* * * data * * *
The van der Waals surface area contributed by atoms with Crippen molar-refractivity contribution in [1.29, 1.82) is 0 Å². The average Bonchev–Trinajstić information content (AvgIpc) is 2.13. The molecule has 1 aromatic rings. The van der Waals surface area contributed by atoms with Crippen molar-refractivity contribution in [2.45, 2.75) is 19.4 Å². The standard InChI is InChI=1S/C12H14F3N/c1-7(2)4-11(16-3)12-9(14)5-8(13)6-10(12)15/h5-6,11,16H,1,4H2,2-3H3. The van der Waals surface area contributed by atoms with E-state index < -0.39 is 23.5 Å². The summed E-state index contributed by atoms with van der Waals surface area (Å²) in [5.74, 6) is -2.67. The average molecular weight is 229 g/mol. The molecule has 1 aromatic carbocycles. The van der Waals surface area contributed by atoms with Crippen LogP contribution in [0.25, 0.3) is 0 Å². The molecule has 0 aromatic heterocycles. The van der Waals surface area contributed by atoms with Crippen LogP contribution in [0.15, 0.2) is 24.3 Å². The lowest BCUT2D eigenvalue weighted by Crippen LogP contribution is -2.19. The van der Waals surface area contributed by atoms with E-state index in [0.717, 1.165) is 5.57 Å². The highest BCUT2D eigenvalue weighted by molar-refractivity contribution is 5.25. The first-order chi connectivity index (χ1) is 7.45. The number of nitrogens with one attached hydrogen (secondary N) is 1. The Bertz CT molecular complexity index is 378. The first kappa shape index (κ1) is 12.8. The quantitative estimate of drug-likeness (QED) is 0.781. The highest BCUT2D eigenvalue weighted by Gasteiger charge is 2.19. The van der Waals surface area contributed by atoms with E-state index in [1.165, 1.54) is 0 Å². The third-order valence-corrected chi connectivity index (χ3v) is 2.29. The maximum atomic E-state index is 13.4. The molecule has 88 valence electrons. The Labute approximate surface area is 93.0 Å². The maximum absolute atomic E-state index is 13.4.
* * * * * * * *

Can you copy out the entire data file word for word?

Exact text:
The van der Waals surface area contributed by atoms with Crippen molar-refractivity contribution in [1.29, 1.82) is 0 Å². The average Bonchev–Trinajstić information content (AvgIpc) is 2.13. The molecule has 1 aromatic rings. The van der Waals surface area contributed by atoms with Crippen molar-refractivity contribution in [2.45, 2.75) is 19.4 Å². The standard InChI is InChI=1S/C12H14F3N/c1-7(2)4-11(16-3)12-9(14)5-8(13)6-10(12)15/h5-6,11,16H,1,4H2,2-3H3. The van der Waals surface area contributed by atoms with E-state index < -0.39 is 23.5 Å². The summed E-state index contributed by atoms with van der Waals surface area (Å²) in [5.74, 6) is -2.67. The average molecular weight is 229 g/mol. The molecule has 1 aromatic carbocycles. The van der Waals surface area contributed by atoms with Crippen LogP contribution in [0.25, 0.3) is 0 Å². The molecule has 0 aromatic heterocycles. The van der Waals surface area contributed by atoms with Crippen LogP contribution in [0.15, 0.2) is 24.3 Å². The lowest BCUT2D eigenvalue weighted by Crippen LogP contribution is -2.19. The van der Waals surface area contributed by atoms with E-state index in [0.717, 1.165) is 5.57 Å². The highest BCUT2D eigenvalue weighted by molar-refractivity contribution is 5.25. The first-order chi connectivity index (χ1) is 7.45. The number of nitrogens with one attached hydrogen (secondary N) is 1. The Bertz CT molecular complexity index is 378. The first kappa shape index (κ1) is 12.8. The quantitative estimate of drug-likeness (QED) is 0.781. The highest BCUT2D eigenvalue weighted by Gasteiger charge is 2.19. The van der Waals surface area contributed by atoms with E-state index in [1.165, 1.54) is 0 Å². The third-order valence-corrected chi connectivity index (χ3v) is 2.29. The maximum atomic E-state index is 13.4. The molecule has 88 valence electrons. The Labute approximate surface area is 93.0 Å². The maximum absolute atomic E-state index is 13.4.